The EU has developed a common migration policy laying down the conditions of entry and residence and determining rights and duties of migrants who enter and reside legally in a Member State for purposes of employment, study or family reunification. A common European asylum system should ensure the harmonisation of the national reception standards and grant people fleeing persecution or serious harm in their own country adequate protection across the Union.
EU’s migration and asylum policy is, however, currently being exposed to a stress test. In response to the migrant crisis, the EU has adopted a number of measures, such as resettlement and relocation schemes and establishment of ‘hotspots’ helping to reduce the pressure on the most affected Member States and to ensure effective return and readmission for those who do not qualify for international protection. It is now up to the Member States to implement the measures accordingly.
The passport-free movement within the Schengen area may come under threat without an effective management of EU’s external borders. To this end, the European Union is in the process of adopting a set of measures, such as upgrading the EU border agency FRONTEX, which is to become a European Border and Coast Guard, and introducing systematic checks at EU’s external borders. The information sharing and cooperation mechanism EUROSURis meant to assist Member States in countering cross-border crime, preventing unauthorised entry and diminishing the tragic death toll of migrants at sea.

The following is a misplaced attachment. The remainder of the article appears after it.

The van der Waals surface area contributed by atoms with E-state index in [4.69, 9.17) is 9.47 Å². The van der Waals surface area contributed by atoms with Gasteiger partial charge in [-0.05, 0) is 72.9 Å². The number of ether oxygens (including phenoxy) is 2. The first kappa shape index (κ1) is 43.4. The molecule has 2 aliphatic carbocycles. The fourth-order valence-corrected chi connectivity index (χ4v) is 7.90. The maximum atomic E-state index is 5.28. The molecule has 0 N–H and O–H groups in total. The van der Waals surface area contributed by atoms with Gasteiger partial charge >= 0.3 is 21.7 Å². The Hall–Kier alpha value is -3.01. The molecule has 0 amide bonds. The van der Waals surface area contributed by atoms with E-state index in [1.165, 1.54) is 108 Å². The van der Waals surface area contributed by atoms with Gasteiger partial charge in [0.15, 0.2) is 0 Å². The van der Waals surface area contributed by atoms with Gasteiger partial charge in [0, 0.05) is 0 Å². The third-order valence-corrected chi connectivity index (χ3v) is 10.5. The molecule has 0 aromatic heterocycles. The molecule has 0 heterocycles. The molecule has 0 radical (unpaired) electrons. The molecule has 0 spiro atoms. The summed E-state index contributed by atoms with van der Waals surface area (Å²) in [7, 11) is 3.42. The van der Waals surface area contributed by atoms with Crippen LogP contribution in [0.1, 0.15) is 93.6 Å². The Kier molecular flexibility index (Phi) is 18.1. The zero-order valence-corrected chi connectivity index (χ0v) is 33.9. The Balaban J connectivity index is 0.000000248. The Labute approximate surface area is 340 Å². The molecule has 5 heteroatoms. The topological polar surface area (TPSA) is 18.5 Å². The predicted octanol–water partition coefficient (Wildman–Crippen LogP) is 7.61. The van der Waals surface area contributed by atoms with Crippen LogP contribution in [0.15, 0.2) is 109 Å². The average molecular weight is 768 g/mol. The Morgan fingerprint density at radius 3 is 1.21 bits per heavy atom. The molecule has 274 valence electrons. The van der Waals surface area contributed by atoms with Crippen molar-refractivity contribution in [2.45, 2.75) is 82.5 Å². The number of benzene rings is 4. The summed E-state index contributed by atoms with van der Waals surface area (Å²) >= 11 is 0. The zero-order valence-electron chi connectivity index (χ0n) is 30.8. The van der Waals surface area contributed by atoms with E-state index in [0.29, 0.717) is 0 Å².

The responsibility for further integration of immigrants into the host society lies with the particular country. The EU can only provide incentives and support for measures taken at the Member State level.